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Should I start with a Alpine base image, or stick with Debian, Ubuntu, CentOS, etc.? #28

BretFisher opened this issue Jun 18, 2018 · 1 comment


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@BretFisher BretFisher commented Jun 18, 2018

A common set of related questions:

Do I really need a full OS in the container? Don't I just want the app and its dependencies?

I hear Alpine is minimal and focused on security. I thought containers were supposed to be small and lightweight. Should I switch all my images to using Alpine?

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@BretFisher BretFisher commented Jun 18, 2018

Some quick answers:

  • Yes a container could be a single binary. This is common in the Go programming language (or C, C++, etc.) where you can build a static binary that has all its dependencies included. Node, PHP, C#, Java, etc. all need their runtime compilers and lots of other dependencies in the container to run, so they usually have their own base images with all the typical dependencies.
  • Remember that for installing dependencies in a container during build-time, you'll likely need package managers. All official base images have package managers in them, so you can easily install internet packages (apt, yum, or apk depending on the distribution they are based on).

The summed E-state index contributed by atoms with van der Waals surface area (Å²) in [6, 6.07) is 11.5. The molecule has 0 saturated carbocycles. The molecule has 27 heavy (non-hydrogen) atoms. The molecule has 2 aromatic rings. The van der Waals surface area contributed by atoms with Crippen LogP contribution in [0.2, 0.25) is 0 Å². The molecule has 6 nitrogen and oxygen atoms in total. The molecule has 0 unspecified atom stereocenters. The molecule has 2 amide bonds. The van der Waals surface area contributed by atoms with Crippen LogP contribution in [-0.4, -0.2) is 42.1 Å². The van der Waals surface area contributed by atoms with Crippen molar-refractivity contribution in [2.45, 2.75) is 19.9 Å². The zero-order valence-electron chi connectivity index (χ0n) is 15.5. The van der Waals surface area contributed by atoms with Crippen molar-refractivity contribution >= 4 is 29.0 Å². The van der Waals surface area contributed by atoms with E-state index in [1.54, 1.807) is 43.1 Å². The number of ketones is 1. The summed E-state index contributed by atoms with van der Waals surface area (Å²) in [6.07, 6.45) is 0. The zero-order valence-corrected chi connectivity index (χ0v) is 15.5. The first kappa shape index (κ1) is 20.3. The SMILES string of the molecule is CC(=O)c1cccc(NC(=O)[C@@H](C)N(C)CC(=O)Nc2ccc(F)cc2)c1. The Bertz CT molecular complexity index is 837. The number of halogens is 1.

• Official images default the Debian distro with the apt (apt-get) package manager. You can switch to using the Alpine version on most of them by doing image:alpine. Check their Docker Hub README for details.
  • Alpine is a great project, and indeed is very small. For example, the default Debian-based nginx:latest is currently 109MB, while nginx:alpine is only 18MB. The downside is that Alpine has a different package manager (apk) with not all of the same packages as apt or yum, and it also has a different C library which makes it harder to use out of the box sometimes.
  • My recommendation for new people is to always use the base image you are used to in VM's. Do you normally deploy software on Debian/Ubuntu? Then use the default images which come with apt. That means your current install documentation (shell scripts, etc.) will still work inside the Dockerfile where the package manager, file paths, and configs are the same. If you were to pick a Alpine image then you'd have to change all the install commands, find compatible packages (the names are often different, or they just don't exist in Alpine yet). This can add delay to your projects so I typically recommend teams tackle "shifting to a minimal Linux distro" as a later project.
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